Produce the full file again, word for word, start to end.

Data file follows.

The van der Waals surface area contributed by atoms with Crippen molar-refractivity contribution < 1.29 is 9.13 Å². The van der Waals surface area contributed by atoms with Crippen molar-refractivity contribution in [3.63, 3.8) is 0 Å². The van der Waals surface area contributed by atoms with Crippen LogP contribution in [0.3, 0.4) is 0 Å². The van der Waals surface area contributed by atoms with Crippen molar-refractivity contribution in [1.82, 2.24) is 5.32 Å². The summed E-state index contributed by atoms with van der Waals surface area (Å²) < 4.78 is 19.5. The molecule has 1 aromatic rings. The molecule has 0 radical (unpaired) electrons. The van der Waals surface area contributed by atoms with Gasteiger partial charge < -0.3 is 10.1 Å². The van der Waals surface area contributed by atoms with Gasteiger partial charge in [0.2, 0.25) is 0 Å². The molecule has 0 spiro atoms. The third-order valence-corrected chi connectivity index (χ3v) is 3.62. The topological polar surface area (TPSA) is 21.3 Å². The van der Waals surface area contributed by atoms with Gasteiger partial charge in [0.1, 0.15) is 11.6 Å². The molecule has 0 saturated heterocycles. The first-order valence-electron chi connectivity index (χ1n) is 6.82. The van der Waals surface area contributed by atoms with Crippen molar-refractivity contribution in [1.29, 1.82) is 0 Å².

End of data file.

The van der Waals surface area contributed by atoms with Crippen molar-refractivity contribution < 1.29 is 9.13 Å². The van der Waals surface area contributed by atoms with Crippen molar-refractivity contribution in [3.63, 3.8) is 0 Å². The van der Waals surface area contributed by atoms with Crippen LogP contribution in [0.3, 0.4) is 0 Å². The van der Waals surface area contributed by atoms with Crippen molar-refractivity contribution in [1.82, 2.24) is 5.32 Å². The summed E-state index contributed by atoms with van der Waals surface area (Å²) < 4.78 is 19.5. The molecule has 1 aromatic rings. The molecule has 0 radical (unpaired) electrons. The van der Waals surface area contributed by atoms with Gasteiger partial charge < -0.3 is 10.1 Å². The van der Waals surface area contributed by atoms with Gasteiger partial charge in [0.2, 0.25) is 0 Å². The molecule has 0 spiro atoms. The third-order valence-corrected chi connectivity index (χ3v) is 3.62. The topological polar surface area (TPSA) is 21.3 Å². The van der Waals surface area contributed by atoms with Gasteiger partial charge in [0.1, 0.15) is 11.6 Å². The molecule has 0 saturated heterocycles. The first-order valence-electron chi connectivity index (χ1n) is 6.82. The van der Waals surface area contributed by atoms with Crippen molar-refractivity contribution in [1.29, 1.82) is 0 Å².